By Cédric Durand (Université Paris 13), and Sébastien Villemot
When it was introduced at the turn of the millennium, the euro was widely perceived as a major achievement for Europe. The apparent economic successes, coupled with cross-country convergence of several economic indicators, fueled this sentiment of success. A couple of years later, the picture looks dramatically different. The world financial crisis has revealed imbalances that have led to the sovereign debt crisis and brought the euro area on the verge of dislocation. The austerity policies that became the norm on the continent in 2011 fueled a protracted stagnation, with growth rates that look bleak in comparison to the United States and the United Kingdom.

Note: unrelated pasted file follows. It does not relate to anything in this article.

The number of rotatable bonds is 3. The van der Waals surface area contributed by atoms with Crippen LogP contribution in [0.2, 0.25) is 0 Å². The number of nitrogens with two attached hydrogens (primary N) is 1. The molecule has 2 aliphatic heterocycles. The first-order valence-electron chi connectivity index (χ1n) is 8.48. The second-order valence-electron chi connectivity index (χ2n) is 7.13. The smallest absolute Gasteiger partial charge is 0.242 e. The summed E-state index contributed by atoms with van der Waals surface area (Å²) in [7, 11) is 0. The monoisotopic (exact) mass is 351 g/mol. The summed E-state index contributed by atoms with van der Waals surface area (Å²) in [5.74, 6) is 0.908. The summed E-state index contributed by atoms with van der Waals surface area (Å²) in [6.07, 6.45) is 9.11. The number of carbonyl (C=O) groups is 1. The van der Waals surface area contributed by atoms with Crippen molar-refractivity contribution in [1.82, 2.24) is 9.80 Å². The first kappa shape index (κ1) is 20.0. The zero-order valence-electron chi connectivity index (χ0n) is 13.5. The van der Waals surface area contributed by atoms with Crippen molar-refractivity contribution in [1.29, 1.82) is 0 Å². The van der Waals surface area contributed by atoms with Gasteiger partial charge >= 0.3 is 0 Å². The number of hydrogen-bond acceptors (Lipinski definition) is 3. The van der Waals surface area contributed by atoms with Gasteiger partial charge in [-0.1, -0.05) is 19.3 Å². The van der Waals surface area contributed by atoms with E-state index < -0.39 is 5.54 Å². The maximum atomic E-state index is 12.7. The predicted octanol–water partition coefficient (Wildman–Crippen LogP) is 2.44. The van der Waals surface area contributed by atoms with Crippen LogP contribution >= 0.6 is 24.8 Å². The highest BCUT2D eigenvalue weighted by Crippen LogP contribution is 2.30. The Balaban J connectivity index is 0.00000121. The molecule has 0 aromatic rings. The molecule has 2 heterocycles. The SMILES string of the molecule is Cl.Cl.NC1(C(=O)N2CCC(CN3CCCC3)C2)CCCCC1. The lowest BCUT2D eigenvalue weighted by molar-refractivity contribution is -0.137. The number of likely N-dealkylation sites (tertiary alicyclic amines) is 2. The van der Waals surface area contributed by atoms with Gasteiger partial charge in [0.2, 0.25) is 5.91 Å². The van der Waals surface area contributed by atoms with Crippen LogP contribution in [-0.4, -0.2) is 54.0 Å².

This economic underperformance has fueled popular resentment against the euro, now seen by a growing number of European people as the problem rather than the solution. The financial community itself seems to be prepared to the possibility of an exit or a dissolution of the single currency by cutting back on cross-border positions. Greece was on the verge to leave in 2015. And the intellectual mood is also shifting: leading thinkers, such as US economist Joseph Stiglitz, or German Sociologist Wolfgang Streeck are among the most visible figures of a wider change of attitude. Continue reading “Balance sheets effects of a euro break-up”